On June 22, 2016, President Barack Obama signed H.R. 2576, the TSCA reform bill passed by Congress, into law.
The “Frank R. Lautenberg Chemical Safety for the 21st Century Act” is effective upon enactment, and therefore will affect currently pending actions (new chemical submissions, regulatory decisions, and “Work Plan” risk assessments). The new law contains detailed timelines for implementation, primarily related to launching the cornerstone provision of the new law under which the Environmental Protection Agency (EPA) is provided broad authority to prioritize, review, and regulate “existing” chemicals in U.S. commerce. Enforceable deadlines are provided for by statute to keep programs operating at specified paces. Other highlights of the new law include:
- Industry identification of “active” substances in U.S. commerce
- Prioritization of active substances into high- and low-priority substances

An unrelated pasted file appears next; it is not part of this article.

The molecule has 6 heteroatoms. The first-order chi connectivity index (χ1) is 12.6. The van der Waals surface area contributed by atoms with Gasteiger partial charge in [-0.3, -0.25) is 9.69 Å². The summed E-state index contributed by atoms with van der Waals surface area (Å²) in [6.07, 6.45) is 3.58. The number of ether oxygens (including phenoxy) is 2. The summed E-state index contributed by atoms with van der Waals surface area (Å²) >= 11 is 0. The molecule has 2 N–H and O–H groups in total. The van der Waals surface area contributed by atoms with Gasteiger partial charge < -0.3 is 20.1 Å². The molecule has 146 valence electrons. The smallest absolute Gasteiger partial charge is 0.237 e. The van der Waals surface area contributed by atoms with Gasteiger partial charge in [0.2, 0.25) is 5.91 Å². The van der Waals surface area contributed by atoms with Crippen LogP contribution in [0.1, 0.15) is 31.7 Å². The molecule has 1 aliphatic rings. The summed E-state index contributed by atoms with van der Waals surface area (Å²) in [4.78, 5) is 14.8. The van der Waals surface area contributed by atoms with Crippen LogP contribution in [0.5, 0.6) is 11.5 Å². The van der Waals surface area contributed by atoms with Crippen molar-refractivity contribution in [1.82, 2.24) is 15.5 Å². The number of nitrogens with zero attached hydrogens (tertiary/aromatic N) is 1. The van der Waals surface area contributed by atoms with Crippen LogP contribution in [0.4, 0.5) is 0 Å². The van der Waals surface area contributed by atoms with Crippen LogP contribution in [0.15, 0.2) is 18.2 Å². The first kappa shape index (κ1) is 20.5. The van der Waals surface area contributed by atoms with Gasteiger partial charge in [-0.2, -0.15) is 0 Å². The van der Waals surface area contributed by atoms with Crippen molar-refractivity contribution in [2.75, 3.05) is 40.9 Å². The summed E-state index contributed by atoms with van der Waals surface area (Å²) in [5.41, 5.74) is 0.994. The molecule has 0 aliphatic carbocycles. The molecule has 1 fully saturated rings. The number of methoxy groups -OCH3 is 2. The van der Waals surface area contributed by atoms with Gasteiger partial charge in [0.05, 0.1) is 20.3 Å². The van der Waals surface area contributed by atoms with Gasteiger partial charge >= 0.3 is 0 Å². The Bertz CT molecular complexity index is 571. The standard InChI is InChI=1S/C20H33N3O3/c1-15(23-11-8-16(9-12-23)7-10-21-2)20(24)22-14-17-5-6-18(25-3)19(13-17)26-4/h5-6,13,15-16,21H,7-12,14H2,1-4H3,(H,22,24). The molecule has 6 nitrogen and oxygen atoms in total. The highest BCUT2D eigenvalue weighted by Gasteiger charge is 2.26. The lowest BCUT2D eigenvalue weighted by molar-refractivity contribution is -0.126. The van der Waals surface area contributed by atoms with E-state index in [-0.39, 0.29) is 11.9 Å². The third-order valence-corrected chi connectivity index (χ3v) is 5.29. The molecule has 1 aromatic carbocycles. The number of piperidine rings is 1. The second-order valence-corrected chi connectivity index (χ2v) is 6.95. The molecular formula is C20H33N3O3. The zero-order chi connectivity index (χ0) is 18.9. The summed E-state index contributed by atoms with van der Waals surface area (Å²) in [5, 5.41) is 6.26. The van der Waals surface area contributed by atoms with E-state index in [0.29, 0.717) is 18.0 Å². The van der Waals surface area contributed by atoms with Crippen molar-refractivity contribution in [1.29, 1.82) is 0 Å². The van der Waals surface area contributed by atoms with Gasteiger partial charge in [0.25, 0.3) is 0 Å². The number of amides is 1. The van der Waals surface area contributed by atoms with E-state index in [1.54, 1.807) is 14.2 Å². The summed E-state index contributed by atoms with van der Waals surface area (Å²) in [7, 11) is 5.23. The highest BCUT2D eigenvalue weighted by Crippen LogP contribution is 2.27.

- Agency-driven process for reviewing grandfathered chemicals, with a minimum, measured, regulatory pace
- Risk-based safety standard evaluated under conditions of use prohibiting consideration of costs or other non-risk factors and requiring consideration of potentially exposed or susceptible subpopulations
- No lock-step information requirements, with alternative testing playing a central role
- Science-based risk assessments
- Broad agency authority to regulate, but requiring EPA to consider alternatives in bans and phase-outs
- Preservation of confidential business information (CBI), substantiation required in many cases, with more liberal disclosure authority and need to renew many claims every 10 years
- Industry to pay a portion of the cost of Agency chemical reviews
The Agency’s announcement of the legislation and some of its immediate implications can be found at this link: https://www.epa.gov/assessing-and-managing-chemicals-under-tsca/frank-r-lautenberg-chemical-safety-21st-century-act.